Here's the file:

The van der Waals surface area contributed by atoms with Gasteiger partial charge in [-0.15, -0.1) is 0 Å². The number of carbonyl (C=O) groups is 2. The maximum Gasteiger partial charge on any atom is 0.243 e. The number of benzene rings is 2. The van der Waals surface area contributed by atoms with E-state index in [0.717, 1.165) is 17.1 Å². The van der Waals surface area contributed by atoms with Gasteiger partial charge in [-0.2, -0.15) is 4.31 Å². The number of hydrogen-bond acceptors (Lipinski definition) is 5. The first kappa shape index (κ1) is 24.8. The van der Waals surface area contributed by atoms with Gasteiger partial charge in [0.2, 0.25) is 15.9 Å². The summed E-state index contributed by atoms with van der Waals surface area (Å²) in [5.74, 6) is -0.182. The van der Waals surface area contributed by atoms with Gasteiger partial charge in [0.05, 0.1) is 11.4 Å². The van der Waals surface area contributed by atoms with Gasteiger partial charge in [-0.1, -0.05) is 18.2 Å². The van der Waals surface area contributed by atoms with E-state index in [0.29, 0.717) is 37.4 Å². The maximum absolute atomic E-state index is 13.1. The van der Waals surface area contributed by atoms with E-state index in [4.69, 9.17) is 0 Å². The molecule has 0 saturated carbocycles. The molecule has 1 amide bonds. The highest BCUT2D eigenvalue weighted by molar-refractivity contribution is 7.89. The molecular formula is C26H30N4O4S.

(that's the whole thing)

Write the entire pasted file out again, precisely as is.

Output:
The van der Waals surface area contributed by atoms with Gasteiger partial charge in [-0.15, -0.1) is 0 Å². The number of carbonyl (C=O) groups is 2. The maximum Gasteiger partial charge on any atom is 0.243 e. The number of benzene rings is 2. The van der Waals surface area contributed by atoms with E-state index in [0.717, 1.165) is 17.1 Å². The van der Waals surface area contributed by atoms with Gasteiger partial charge in [-0.2, -0.15) is 4.31 Å². The number of hydrogen-bond acceptors (Lipinski definition) is 5. The first kappa shape index (κ1) is 24.8. The van der Waals surface area contributed by atoms with Gasteiger partial charge in [0.2, 0.25) is 15.9 Å². The summed E-state index contributed by atoms with van der Waals surface area (Å²) in [5.74, 6) is -0.182. The van der Waals surface area contributed by atoms with Gasteiger partial charge in [0.05, 0.1) is 11.4 Å². The van der Waals surface area contributed by atoms with Gasteiger partial charge in [-0.1, -0.05) is 18.2 Å². The van der Waals surface area contributed by atoms with E-state index in [0.29, 0.717) is 37.4 Å². The maximum absolute atomic E-state index is 13.1. The van der Waals surface area contributed by atoms with E-state index in [4.69, 9.17) is 0 Å². The molecule has 0 saturated carbocycles. The molecule has 1 amide bonds. The highest BCUT2D eigenvalue weighted by molar-refractivity contribution is 7.89. The molecular formula is C26H30N4O4S.